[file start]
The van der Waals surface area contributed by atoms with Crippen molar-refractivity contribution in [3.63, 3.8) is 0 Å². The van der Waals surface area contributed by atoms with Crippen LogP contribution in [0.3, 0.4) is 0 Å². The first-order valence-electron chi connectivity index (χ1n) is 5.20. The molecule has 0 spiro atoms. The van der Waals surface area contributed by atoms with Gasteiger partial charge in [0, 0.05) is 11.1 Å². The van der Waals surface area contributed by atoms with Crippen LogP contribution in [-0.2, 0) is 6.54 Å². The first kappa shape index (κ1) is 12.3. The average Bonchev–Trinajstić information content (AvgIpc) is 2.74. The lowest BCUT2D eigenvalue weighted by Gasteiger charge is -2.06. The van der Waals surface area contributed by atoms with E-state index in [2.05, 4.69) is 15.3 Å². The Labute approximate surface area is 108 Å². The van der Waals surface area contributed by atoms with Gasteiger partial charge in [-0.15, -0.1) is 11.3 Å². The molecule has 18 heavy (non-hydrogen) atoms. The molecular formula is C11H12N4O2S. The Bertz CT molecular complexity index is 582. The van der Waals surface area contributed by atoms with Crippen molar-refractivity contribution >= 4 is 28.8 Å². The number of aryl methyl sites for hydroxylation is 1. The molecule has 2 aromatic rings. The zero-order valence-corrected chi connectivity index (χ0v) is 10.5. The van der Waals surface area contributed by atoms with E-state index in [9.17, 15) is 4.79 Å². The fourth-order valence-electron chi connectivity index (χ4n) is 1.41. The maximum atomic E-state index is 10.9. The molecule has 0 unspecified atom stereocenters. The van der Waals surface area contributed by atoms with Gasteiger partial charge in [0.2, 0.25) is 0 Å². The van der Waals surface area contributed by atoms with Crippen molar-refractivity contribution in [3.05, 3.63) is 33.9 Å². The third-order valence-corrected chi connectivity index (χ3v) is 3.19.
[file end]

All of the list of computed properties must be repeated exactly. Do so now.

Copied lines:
The van der Waals surface area contributed by atoms with Crippen molar-refractivity contribution in [3.63, 3.8) is 0 Å². The van der Waals surface area contributed by atoms with Crippen LogP contribution in [0.3, 0.4) is 0 Å². The first-order valence-electron chi connectivity index (χ1n) is 5.20. The molecule has 0 spiro atoms. The van der Waals surface area contributed by atoms with Gasteiger partial charge in [0, 0.05) is 11.1 Å². The van der Waals surface area contributed by atoms with Crippen LogP contribution in [-0.2, 0) is 6.54 Å². The first kappa shape index (κ1) is 12.3. The average Bonchev–Trinajstić information content (AvgIpc) is 2.74. The lowest BCUT2D eigenvalue weighted by Gasteiger charge is -2.06. The van der Waals surface area contributed by atoms with E-state index in [2.05, 4.69) is 15.3 Å². The Labute approximate surface area is 108 Å². The van der Waals surface area contributed by atoms with Gasteiger partial charge in [-0.15, -0.1) is 11.3 Å². The molecule has 18 heavy (non-hydrogen) atoms. The molecular formula is C11H12N4O2S. The Bertz CT molecular complexity index is 582. The van der Waals surface area contributed by atoms with Crippen molar-refractivity contribution >= 4 is 28.8 Å². The number of aryl methyl sites for hydroxylation is 1. The molecule has 2 aromatic rings. The zero-order valence-corrected chi connectivity index (χ0v) is 10.5. The van der Waals surface area contributed by atoms with E-state index in [9.17, 15) is 4.79 Å². The fourth-order valence-electron chi connectivity index (χ4n) is 1.41. The maximum atomic E-state index is 10.9. The molecule has 0 unspecified atom stereocenters. The van der Waals surface area contributed by atoms with Gasteiger partial charge in [0.2, 0.25) is 0 Å². The van der Waals surface area contributed by atoms with Crippen molar-refractivity contribution in [3.05, 3.63) is 33.9 Å². The third-order valence-corrected chi connectivity index (χ3v) is 3.19.